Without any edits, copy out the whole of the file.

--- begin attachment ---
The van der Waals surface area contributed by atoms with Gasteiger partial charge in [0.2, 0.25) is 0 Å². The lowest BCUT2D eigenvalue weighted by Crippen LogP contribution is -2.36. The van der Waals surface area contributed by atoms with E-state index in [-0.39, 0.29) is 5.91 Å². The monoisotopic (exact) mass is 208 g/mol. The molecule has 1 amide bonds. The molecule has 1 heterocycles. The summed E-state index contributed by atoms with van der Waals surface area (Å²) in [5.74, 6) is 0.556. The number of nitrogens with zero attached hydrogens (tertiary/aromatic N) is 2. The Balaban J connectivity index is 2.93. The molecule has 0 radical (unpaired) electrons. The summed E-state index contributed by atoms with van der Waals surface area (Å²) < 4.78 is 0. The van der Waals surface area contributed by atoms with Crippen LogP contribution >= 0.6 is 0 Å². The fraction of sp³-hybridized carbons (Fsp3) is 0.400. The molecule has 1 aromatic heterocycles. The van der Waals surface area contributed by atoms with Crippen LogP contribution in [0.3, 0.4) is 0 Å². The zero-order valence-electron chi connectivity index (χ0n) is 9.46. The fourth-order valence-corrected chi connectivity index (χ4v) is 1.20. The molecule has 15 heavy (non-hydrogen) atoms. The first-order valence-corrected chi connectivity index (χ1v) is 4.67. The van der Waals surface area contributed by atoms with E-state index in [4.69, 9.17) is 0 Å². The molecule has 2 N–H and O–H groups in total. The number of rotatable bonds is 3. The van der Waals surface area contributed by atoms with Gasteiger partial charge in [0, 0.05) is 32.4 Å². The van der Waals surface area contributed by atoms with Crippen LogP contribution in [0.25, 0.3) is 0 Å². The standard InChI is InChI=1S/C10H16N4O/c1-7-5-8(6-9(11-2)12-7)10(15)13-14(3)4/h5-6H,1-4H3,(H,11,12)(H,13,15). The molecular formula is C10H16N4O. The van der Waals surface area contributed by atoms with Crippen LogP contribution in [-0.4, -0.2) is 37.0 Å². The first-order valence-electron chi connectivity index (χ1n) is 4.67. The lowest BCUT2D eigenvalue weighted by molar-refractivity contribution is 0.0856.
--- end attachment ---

The van der Waals surface area contributed by atoms with Gasteiger partial charge in [0.2, 0.25) is 0 Å². The lowest BCUT2D eigenvalue weighted by Crippen LogP contribution is -2.36. The van der Waals surface area contributed by atoms with E-state index in [-0.39, 0.29) is 5.91 Å². The monoisotopic (exact) mass is 208 g/mol. The molecule has 1 amide bonds. The molecule has 1 heterocycles. The summed E-state index contributed by atoms with van der Waals surface area (Å²) in [5.74, 6) is 0.556. The number of nitrogens with zero attached hydrogens (tertiary/aromatic N) is 2. The Balaban J connectivity index is 2.93. The molecule has 0 radical (unpaired) electrons. The summed E-state index contributed by atoms with van der Waals surface area (Å²) < 4.78 is 0. The van der Waals surface area contributed by atoms with Crippen LogP contribution >= 0.6 is 0 Å². The fraction of sp³-hybridized carbons (Fsp3) is 0.400. The molecule has 1 aromatic heterocycles. The van der Waals surface area contributed by atoms with Crippen LogP contribution in [0.3, 0.4) is 0 Å². The zero-order valence-electron chi connectivity index (χ0n) is 9.46. The fourth-order valence-corrected chi connectivity index (χ4v) is 1.20. The molecule has 15 heavy (non-hydrogen) atoms. The first-order valence-corrected chi connectivity index (χ1v) is 4.67. The van der Waals surface area contributed by atoms with E-state index in [4.69, 9.17) is 0 Å². The molecule has 2 N–H and O–H groups in total. The number of rotatable bonds is 3. The van der Waals surface area contributed by atoms with Gasteiger partial charge in [0, 0.05) is 32.4 Å². The van der Waals surface area contributed by atoms with Crippen LogP contribution in [0.25, 0.3) is 0 Å². The standard InChI is InChI=1S/C10H16N4O/c1-7-5-8(6-9(11-2)12-7)10(15)13-14(3)4/h5-6H,1-4H3,(H,11,12)(H,13,15). The molecular formula is C10H16N4O. The van der Waals surface area contributed by atoms with Crippen LogP contribution in [-0.4, -0.2) is 37.0 Å². The first-order valence-electron chi connectivity index (χ1n) is 4.67. The lowest BCUT2D eigenvalue weighted by molar-refractivity contribution is 0.0856.